Unwanted bug falls in love with me
July 15, 2010
Last December and January a nasty bug fell in love with me and made those winter months pretty uncomfortable.
It retreated in February, March and April, and then found me again. I've been home recuperating since late June and I think I have finally persuaded the stinker to leave me forever.
I found out several important things during my illness. One is I hate being sick more than anything else. Another is that there comes a time when you have to accept help, which flies in the face of your independence cherished for so many years.
The only good thing in this whole experience was at no point was I at death's door, although there were a few times when I thought that might not be the worst thing to happen. Fortunately, I have returned to enjoying life and treasuring each day.
Writing a column again is one of those things I enjoy most. So onward and upward.
Reading is the best activity when you're ill. It makes the time fly, which otherwise crawls by on little bitsy feet.
I'm passing on interesting things I read.
For example, the recently passed health care reform bill is a very long document and some of the important things in it aren't readily available to the public
I got this information from the American Geriatrics Society, founded in 1942 as a nationwide, not-for-profit association of geriatrics health care professionals dedicated to improving the health, independence, and quality of life for all older people. The society has become a pivotal force in shaping attitudes, policies, and practices to geriatric medicine.
The organization is pleased with the new bill, saying its provisions improve elder health care now and in the future.
* One provision addresses disincentives to beginning and continuing careers in elder care in a number of ways.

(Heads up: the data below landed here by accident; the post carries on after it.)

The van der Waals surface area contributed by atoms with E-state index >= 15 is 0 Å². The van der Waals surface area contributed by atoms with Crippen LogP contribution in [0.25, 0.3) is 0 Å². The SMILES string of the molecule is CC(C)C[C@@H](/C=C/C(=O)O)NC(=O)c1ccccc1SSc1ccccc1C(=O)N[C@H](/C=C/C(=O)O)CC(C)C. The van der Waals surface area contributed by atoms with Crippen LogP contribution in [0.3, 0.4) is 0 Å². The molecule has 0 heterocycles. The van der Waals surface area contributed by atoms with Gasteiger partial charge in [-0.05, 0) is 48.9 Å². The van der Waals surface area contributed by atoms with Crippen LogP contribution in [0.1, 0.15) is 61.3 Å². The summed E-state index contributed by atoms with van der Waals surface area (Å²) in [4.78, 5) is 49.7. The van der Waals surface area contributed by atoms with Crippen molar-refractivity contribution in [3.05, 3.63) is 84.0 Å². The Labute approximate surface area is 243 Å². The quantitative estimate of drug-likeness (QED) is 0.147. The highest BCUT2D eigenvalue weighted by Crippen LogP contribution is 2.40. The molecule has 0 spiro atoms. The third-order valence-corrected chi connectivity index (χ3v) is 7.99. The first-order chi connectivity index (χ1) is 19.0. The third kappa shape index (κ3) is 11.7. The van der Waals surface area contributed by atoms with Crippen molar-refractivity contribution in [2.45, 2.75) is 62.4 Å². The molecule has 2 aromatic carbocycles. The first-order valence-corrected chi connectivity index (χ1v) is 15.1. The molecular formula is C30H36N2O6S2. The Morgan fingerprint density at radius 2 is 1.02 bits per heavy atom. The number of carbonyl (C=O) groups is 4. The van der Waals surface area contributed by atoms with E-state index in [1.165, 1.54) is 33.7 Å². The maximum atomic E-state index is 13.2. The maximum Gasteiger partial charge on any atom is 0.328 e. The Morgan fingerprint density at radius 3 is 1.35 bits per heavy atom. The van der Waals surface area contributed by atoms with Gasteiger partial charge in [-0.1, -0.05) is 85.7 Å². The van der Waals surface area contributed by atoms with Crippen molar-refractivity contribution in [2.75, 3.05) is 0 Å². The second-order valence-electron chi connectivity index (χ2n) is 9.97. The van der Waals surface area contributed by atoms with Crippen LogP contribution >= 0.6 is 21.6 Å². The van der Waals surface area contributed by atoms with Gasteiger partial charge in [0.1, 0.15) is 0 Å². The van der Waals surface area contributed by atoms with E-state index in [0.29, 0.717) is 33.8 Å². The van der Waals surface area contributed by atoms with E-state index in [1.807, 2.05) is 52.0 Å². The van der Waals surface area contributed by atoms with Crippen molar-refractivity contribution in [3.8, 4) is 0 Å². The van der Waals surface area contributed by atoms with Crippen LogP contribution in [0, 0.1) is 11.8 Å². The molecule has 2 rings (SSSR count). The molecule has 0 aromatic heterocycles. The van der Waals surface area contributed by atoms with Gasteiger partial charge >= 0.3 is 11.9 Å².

* It reforms Medicare payment policies so they more equitably reimburse those who care for older adults.
* It offers geriatricians and other primary care providers a 10 percent Medicare bonus payment for designated primary care services for the next five years.
* It initiates a periodic review of physicians' services that are potentially misvalued.
* It creates a physician "value-based payment program" aimed at improving the quality of care beneficiaries receive.
* The new bill establishes an "Innovation Center" to test new payment and care delivery approaches aimed at further enhancing the quality of eldercare and improving cost-effectiveness.
* It funds demonstration projects to evaluate such promising models of care as those providing comprehensive geriatric assessments and care coordination for older patients with multiple chronic illnesses and cognitive impairment.
* The bill expands geriatrics training programs, including advanced training programs that prepare specialists to meet the needs of the most complex, frailest older patients.
* It establishes eldercare training programs for the direct-care workers and family caregivers who provide day-to-day care for millions of America's seniors.
* Other provisions improve seniors' health by eliminating Medicare beneficiaries' co-pays and deductibles for preventive care, and by establishing new programs to lower hospital readmission rates among Medicare patients.
We know older seniors, in particular, require more health care than younger folks, and the huge number of those becoming seniors in the next 20 years include many with chronic illnesses.
It's good to know there are plans dealing with the critical area of costs.
In line with this, right after passage of the bill, there was great outcry that the bill was unconstitutional in some of its provisions and that the American public was against it in overwhelming numbers.
An effort was made to pass another bill preventing the original bill from becoming law. Only 14 senators voted against it and that was that.
Reach Cain at firstname.lastname@example.org
Ruth Cain of St. Clair Shores writes on issues affecting seniors for the Grosse Pointe News.